Scroll To Top

Frida Kahlo's 'Diego and I' Smashes Record for Latin American Art

Assistant holding the artwork "Diego and I"
Via Getty Images

The queer icon's self-portrait became the most expensive piece of artwork by a Latin American artist, surpassing the record held by her husband, Diego Rivera. 


Queer Mexican artist Frida Kahlo's work "Diego and I" sold for $34.9 million at Sotheby's auction on Tuesday, setting a record for the most expensive artwork by a Latin American artist.

The oil painting was completed five years before she died. It was one of Kahlo's last self-portraits, according to The New York Times. The paper notes that "Diego and I" -- or, "Diego y yo," in Spanish -- provides a glimpse into Kahlo's troubled marriage with the Mexican muralist Diego Rivera. He is shown in the portrait as part of her forehead, above Kahlo's weeping eyes.

"This is an important late work from a period where her physical suffering had intensified and her painting became erratic," Adriana Zavala, a curator of a Kahlo exhibition at the New York Botanical Garden in 2015, told the paper. "She looks less polished and poised."

Kahlo's new record beat the previous benchmark by Rivera. One of his paintings sold for $9.76 million in 2018.

The buyer of "Diego and I" was the founder of a museum in Buenos Aires, Eduardo Costantini, a Sotheby's spokesperson told the Times. The painting was bought for his private collection.

The spokesperson did not tell the paper who the seller was.

A large sale had already been promised due to early interest in the work.

"It's a museum-quality piece," Brooke Lampley, Sotheby's chair and worldwide head of global fine art sales said. She added that while cultural institutions had been interested in the artwork, private collectors were also very interested. "Frida is now on the wish list of collectors who collect great masterpieces of modern art."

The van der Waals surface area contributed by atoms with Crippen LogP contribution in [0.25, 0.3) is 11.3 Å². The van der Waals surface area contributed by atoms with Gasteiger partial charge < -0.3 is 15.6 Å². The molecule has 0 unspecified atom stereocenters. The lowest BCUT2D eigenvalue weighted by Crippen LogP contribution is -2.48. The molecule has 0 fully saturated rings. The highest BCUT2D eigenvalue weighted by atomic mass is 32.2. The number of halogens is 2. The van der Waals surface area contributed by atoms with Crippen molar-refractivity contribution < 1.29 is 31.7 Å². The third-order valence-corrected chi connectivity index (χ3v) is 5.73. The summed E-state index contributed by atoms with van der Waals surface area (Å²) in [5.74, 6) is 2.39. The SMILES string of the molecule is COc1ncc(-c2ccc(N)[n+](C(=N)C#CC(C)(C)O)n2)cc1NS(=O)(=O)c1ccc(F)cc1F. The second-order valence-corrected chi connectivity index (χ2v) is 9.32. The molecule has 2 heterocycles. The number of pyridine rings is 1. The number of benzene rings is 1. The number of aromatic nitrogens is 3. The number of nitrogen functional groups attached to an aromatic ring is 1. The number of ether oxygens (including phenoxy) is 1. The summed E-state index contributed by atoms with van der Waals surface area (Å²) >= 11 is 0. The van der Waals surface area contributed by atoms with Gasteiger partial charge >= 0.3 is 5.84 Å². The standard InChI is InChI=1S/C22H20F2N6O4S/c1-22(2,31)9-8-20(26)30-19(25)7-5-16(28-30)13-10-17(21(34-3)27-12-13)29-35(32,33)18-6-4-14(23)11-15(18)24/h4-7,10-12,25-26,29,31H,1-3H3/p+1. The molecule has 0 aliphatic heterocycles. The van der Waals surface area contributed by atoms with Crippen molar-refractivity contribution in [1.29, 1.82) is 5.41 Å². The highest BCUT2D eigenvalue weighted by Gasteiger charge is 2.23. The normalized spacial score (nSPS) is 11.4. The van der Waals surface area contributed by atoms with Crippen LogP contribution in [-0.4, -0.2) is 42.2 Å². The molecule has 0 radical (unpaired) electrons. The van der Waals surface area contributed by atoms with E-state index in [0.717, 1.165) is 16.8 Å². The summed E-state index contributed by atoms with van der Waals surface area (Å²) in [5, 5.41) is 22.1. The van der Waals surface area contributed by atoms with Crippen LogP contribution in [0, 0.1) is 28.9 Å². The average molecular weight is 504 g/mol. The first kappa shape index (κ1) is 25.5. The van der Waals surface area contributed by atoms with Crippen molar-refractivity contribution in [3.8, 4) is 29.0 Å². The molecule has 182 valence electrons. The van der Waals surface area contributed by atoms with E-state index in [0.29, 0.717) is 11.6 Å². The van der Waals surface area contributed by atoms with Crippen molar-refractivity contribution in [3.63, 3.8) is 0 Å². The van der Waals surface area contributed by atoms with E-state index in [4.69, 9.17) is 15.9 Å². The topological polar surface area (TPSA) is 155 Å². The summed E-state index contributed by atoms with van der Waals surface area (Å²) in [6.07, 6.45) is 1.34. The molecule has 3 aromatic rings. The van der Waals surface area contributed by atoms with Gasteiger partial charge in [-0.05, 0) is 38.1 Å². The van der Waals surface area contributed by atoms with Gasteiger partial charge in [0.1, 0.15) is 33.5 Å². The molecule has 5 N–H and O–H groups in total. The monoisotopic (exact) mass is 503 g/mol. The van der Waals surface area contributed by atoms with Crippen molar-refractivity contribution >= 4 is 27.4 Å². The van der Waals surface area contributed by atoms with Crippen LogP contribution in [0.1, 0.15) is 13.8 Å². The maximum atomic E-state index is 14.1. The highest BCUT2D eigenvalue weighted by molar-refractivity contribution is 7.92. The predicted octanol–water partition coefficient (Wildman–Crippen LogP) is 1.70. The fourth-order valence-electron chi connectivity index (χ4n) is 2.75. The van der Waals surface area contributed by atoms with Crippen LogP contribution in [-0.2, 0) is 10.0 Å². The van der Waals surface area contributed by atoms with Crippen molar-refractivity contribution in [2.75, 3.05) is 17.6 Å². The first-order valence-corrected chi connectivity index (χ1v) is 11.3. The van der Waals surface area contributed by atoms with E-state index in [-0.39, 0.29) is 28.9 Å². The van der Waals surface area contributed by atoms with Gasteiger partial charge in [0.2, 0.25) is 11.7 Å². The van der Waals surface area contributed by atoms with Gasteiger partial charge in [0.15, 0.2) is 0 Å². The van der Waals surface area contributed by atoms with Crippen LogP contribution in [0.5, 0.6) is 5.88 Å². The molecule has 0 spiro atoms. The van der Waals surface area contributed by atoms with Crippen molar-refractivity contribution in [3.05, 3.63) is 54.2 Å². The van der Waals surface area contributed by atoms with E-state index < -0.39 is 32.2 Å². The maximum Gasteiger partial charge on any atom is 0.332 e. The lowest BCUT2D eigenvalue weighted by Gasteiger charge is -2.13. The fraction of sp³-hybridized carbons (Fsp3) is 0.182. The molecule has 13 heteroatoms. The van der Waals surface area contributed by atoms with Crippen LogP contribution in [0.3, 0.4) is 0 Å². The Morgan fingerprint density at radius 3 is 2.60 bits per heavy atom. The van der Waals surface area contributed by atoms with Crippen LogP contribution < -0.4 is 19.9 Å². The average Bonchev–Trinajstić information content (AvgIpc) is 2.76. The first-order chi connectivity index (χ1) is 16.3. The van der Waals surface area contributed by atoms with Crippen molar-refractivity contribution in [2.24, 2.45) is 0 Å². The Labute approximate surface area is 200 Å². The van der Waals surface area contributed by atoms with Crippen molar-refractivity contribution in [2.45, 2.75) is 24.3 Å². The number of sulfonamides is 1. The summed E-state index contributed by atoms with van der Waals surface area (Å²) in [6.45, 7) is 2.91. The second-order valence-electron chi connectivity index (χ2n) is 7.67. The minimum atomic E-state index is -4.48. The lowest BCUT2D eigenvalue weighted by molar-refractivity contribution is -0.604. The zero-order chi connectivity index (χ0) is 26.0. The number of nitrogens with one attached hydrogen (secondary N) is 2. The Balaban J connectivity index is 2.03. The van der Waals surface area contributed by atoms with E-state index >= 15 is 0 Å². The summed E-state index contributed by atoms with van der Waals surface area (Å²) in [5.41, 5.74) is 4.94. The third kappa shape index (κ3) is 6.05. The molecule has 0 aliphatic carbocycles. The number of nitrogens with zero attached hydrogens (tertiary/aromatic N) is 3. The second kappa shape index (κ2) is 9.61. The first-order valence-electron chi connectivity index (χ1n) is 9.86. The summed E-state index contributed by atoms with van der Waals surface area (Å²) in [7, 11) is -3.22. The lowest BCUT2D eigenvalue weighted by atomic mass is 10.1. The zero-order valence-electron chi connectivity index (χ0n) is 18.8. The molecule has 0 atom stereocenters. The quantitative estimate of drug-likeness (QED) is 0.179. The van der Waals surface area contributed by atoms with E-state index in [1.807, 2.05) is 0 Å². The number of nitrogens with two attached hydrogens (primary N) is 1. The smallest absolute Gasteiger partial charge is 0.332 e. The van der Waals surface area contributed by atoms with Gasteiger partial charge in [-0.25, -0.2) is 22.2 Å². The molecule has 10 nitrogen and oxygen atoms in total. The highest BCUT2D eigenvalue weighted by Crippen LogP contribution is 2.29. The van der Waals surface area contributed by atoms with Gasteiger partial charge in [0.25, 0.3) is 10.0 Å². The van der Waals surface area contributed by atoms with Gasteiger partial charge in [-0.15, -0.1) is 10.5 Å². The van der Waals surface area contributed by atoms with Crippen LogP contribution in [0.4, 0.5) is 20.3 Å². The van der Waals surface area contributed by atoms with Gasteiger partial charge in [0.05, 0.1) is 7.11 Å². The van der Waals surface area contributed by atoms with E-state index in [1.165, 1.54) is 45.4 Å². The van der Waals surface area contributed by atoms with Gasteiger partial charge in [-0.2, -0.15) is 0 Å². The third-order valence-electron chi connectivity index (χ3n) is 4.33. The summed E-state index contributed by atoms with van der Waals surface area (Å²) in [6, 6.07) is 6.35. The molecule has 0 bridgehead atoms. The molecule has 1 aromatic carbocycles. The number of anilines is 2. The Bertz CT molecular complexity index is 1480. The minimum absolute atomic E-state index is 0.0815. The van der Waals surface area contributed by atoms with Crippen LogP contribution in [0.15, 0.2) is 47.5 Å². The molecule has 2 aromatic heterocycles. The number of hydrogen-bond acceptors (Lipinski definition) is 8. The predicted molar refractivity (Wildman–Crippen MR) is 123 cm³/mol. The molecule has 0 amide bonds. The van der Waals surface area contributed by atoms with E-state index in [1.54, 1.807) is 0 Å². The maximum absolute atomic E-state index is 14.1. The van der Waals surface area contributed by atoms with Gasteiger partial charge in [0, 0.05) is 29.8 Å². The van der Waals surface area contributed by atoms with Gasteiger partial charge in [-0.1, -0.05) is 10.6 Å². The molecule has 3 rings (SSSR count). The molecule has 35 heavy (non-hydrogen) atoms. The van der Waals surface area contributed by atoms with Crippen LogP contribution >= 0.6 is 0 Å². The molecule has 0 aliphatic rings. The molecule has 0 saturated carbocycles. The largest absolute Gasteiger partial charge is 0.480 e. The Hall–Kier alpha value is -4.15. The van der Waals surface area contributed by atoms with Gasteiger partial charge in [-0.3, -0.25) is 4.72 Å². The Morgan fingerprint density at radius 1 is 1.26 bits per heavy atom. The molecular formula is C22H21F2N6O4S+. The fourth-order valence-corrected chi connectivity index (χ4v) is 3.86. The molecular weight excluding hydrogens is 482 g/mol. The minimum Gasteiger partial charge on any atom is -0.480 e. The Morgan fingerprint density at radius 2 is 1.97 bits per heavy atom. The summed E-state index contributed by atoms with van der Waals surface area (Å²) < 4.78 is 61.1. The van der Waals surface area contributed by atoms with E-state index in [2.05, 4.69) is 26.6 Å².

"Diego and I" was previously sold at Sotheby's in 1990. Then, it became the first Latin American artwork to sell for more than $1 million.

"Frida is becoming one of the most popular artists in the world," said Gregorio Luke, former director of the Museum of Latin American Art in California. He said laws in Mexico laws prohibit the sale of many 19th- and 20th-century artists, like Kahlo, from within the country.

"So the price is the result of massive pent-up interest in the artist and very little inventory," he told the Times. "There are probably less than 20 to 30 paintings of hers on the market."

"In terms of gender politics, this is a good thing," Jorge Daniel Veneciano, senior curator at the Lucas Museum of Narrative Art in Los Angeles said. "Now we might say that Diego Rivera is the husband of Frida Kahlo, because she is outshining him."

30 Years of Out100Out / Advocate Magazine - Jonathan Groff & Wayne Brady

From our Sponsors

Most Popular

Latest Stories